This motion passed with Rhodes the lone dissenter. In presenting the
motion, May did not offer any idea of what the cost to the township
would be. Rhodes said he thought it was a "waste of money," while Wolfe
said she "considered it good business." May said there are "too many
keys floating around." May recommended that after the locks are changed,
keys should be given only to the fire department, sheriff, trustees,
clerk and secretary.
. Install a time clock. The motion passed with May and Wolfe in favor
and Rhodes dissenting. May, who presented the motion, did not offer a
cost. "I don't care what they cost," he said when responding to Rhodes'
question. Rhodes questioned how part-time employees would be compensated
when they are called out on snowy nights to spread salt, especially if
they live some distance from the township. May and Wolfe agreed that an
employee should not be compensated for his travel time.
. Call all individuals who submitted resumes that indicate they hold
CDL-A licenses to schedule interviews and send letters to those who did
not indicate they had the required license and let them know that when
they receive the minimum licensing the could be considered for future
openings. The motion passed with Rhodes voting no.
. Start scheduling candidate interviews at 4 p.m. The motion passed with
Rhodes voting no.
. Accept an amended application form that requires a background release
form for physicals and drug tests. The motion passed unanimously.
. Accepted job descriptions for the position of road maintenance worker.
The motion passed unanimously.
. Accepted job descriptions for the position of road maintenance
supervisor. The motion passed unanimously.
. Require new road maintenance employees to work with a trustee for the
first 90 days with May as the designated trustee and Wolfe to cover when
he is not available. The motion passed with Rhodes abstaining.
. Have physicals and drug tests for road maintenance employees conducted
the same as they are for the fire department. The motion passed
Wolfe suggested each trustee put questions for the applicants in writing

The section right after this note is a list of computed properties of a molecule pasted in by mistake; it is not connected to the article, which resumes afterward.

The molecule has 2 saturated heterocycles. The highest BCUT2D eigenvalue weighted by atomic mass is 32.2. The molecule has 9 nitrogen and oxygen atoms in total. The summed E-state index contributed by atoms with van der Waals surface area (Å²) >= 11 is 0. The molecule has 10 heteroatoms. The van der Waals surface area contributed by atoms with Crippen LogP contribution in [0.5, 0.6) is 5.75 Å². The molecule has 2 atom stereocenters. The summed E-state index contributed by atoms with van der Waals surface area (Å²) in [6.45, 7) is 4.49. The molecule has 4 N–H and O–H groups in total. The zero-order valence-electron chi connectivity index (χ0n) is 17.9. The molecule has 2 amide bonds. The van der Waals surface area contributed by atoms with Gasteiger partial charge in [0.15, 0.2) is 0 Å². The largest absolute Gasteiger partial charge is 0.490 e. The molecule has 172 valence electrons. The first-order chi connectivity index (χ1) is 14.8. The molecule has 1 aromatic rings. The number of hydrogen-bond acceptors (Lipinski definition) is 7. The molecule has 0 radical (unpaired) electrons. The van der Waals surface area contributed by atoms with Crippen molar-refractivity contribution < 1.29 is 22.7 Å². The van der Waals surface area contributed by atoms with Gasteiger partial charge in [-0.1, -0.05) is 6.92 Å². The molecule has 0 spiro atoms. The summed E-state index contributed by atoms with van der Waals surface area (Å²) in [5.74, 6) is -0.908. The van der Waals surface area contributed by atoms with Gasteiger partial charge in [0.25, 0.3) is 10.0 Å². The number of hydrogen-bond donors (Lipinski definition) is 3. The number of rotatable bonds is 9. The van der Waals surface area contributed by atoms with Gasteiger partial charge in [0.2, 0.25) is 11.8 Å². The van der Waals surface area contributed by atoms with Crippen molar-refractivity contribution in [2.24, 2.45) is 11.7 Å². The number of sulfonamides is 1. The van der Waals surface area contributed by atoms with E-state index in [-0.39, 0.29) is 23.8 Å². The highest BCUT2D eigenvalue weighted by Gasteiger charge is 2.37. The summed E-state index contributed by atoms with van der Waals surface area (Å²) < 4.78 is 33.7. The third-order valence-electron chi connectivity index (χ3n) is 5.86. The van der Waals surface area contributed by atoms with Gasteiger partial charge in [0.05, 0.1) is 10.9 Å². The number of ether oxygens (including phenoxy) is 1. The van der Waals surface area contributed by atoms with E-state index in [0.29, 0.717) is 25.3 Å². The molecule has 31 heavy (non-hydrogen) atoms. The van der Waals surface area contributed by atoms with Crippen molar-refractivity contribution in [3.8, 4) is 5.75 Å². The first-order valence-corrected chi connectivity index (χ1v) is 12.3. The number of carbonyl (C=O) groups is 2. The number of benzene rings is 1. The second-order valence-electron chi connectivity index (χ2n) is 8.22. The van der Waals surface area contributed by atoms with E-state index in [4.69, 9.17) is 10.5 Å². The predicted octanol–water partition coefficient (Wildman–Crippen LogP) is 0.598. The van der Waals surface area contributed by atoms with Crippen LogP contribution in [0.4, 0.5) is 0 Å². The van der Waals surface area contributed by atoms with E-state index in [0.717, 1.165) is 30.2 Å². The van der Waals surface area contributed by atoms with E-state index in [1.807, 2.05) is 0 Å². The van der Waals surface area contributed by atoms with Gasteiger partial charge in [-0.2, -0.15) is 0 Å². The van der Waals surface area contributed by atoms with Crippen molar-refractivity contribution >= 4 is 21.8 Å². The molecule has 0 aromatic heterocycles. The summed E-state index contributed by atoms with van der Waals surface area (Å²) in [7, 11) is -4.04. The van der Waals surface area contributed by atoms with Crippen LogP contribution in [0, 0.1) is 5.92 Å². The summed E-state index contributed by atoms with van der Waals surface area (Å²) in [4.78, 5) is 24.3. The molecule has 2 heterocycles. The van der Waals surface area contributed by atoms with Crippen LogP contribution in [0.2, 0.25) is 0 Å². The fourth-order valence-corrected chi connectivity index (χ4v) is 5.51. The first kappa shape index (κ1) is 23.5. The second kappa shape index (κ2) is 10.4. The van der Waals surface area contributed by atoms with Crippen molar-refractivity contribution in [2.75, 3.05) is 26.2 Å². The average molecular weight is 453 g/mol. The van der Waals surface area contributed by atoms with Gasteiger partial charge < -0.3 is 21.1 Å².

and ask each applicant the same questions. She also suggested that
interviews be conducted with all three trustees present.
In August the township's two road maintenance workers and one supervisor
resigned their posts with no explanation. All were part-time employees.
The supervisor had worked for the township 23 years and one worker had
been employed by the township for 15 years. Monday night's actions
followed a 1 1/2 hour special meeting Sept. 10 at 6 a.m. to establish
job descriptions and hiring procedures for the vacant posts.
Three motions on other topics were considered Monday night.
May presented a motion to rescind an earlier action to install a light
at the park. The motion failed after Rhodes voted against it, May voted
for it and Wolfe abstained. May thought the $3,338 cost was excessive
and said he thought the park closed at dark. Rhodes, on the other hand,
pointed out that the township had spent $6,600 for a light and well at
the cemetery.
Rhodes presented a motion to install upgraded wire to the park's light
pole. At the previous meeting May questioned whether the wire would be
appropriate. Fire Chief Scott Skeldon also said this might be the site
of a future shelter house and an upgraded wire may be needed. The motion
failed with Rhodes voting in favor, May against and Wolfe abstaining.
A motion to replace a door panel at the township garage was tabled until
samples could be viewed. Wolfe presented an estimate of $322 to replace
the panel and $1,392 to replace the door. May recommended getting other
estimates and wondered whether the cost could be covered by insurance.
Rhodes pointed out that the door is 20 years old and there is no
documentation as to when or how the door was damaged.

Fairbanks board, union reach deal
The Fairbanks Board of Education approved a negotiated agreement with
the Fairbanks Education Association for the period of July 1, 2002,
through June 30, 2005. That approval was given after a short executive
The agreement provides for a 3.75 percent base salary increase per year
retroactive to July 1 for certified and classified employees. It also
provides for a 3.75 percent salary increase for principals, curriculum
coordinator and technology coordinator, excluding the superintendent and
treasurer, retroactive to each administrator's beginning contract date
for 2002. The contract also includes revisions to the administrative
contracts of principals, curriculum coordinator, technology coordinator,
superintendent and treasurer retroactive to the beginning contract date
for 2002.
Negotiations have been ongoing since last spring but stalled several
times over the next few months. A negotiator was brought in and the
issues were resolved in August.
The board heard from curriculum coordinator Gloria Werline that the